Emmanuelle Riva was extremely uncomfortable about her nude scene in the film but finally agreed to do it because she thought it was extremely important for the story and that she would it as Anne, the character she was playing and not herself.
Not a word of the script was changed during production. The film was shot exactly as it was written, word for word.
The film was shot digitally at the insistence of Director of Photography Darius Khondji but Michael Haneke hated the look and said he spent a year in post production trying to correct the look and getting the film to look exactly as he wanted.
Amour became only the 8th foreign language, foreign produced film to be nominated for the Best Picture Academy Award. La Grande Illusion, Z, The Emigrants, Cries & Whispers, Life Is Beautiful and Crouching Tiger, Hidden Dragon were the only 7 films previously nominated. Amour also became the first foreign language film to be nominated for Best Picture since the rule change in 2008 allowing more than 5 Best Picture nominees.
The film was previously titled "These Two" and then "The Music Stops" before one day at lunch, the film's star Jean-Louis Trintignant suggested to director Michael Haneke that since the subject of the film was love, why not call it Amour (French for Love). Michael Haneke thought that the title made sense and worked beautifully so the film was then named Amour.
At the Cannes Film Festival in 2012 where the movie premiered, Nanni Moretti was the Jury President. The film's producers were worried about the chances of Amour at winning the Palme D'Or because in 1997, when Michael Haneke had competed for the Palme D'Or with his controversial Funny Games, Nanni Moretti was a jury member and had strongly disliked the film going so far as to say that if Michael Haneke won a single prize, he would walk off the jury. The producers fears were laid to rest when Michael Haneke indeed won the Palme D'or for Amour.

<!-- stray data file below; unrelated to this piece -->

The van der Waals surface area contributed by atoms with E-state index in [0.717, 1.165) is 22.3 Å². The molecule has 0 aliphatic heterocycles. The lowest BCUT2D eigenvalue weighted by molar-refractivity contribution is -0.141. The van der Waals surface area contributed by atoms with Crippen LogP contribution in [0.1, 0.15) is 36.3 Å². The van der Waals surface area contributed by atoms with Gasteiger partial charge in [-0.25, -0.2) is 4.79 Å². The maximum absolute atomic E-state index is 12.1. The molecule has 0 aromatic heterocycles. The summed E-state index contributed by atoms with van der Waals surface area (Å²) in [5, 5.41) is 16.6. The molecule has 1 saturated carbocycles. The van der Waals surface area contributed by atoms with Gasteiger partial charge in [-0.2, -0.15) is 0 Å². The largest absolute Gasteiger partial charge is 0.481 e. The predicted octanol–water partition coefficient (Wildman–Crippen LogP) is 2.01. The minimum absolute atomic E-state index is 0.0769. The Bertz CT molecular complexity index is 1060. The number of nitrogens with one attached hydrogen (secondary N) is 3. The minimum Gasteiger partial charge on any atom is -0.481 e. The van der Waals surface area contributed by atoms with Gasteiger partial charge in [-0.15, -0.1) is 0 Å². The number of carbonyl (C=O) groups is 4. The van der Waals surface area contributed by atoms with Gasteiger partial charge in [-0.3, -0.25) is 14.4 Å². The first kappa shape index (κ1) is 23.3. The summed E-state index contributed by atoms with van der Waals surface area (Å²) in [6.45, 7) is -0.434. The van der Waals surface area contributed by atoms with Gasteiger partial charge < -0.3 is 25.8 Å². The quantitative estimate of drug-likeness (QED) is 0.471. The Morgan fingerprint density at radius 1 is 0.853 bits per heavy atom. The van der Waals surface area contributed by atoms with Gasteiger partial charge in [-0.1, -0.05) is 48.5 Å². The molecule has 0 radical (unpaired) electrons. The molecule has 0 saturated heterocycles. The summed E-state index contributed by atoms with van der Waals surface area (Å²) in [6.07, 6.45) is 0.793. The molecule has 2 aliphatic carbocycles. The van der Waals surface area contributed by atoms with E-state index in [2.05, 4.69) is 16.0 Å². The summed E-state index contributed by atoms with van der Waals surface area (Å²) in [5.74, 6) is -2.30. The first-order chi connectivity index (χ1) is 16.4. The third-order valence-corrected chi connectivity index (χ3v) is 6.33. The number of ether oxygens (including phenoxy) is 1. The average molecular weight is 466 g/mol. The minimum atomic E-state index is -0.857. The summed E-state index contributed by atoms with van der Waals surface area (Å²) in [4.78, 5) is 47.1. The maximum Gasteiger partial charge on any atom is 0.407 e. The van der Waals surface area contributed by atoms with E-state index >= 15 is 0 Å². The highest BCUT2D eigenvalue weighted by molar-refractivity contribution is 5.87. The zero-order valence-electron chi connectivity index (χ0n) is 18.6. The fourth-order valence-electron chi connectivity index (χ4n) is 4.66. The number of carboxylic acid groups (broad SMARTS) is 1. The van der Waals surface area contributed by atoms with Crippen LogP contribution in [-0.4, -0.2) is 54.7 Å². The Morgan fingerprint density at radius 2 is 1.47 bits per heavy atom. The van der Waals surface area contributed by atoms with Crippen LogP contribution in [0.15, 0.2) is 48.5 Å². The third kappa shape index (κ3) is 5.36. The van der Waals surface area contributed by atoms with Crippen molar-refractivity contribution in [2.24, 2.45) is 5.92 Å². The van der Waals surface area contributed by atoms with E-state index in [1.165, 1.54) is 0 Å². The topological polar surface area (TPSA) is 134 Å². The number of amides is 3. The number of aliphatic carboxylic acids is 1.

Existing Cannes Festival rules preclude the possibility of one film winning multiple awards. Hence, Amour won only one single award at Cannes 2012, the Palme D'or, in spite of the jury deeming it worthy of other awards as well. Jury President Nanni Moretti later told director Michael Haneke that had it only been up to him, he would have awarded the film not just the Palme D'or, but Best Actor for Jean-Louis Trintignant, Best Actress for Emmanuelle Riva and Best Director and Best Screenplay to Michael Haneke. Ironically, Michael Haneke himself was responsible for getting the rules changes allowing one film to win only one major award when in 2001, his film The Piano Teacher won 3 major awards at the Cannes Film Festival of that year - the Grand Jury Prize, Best Actress and Best Actor.
Emmanuelle Riva auditioned along with many other older French actresses for the role of Anne. The scene used during the audition was the first breakfast scene when Anne has her first attack. Michael Haneke said that he found Riva most realistic and moving during that scene and cast her in the film.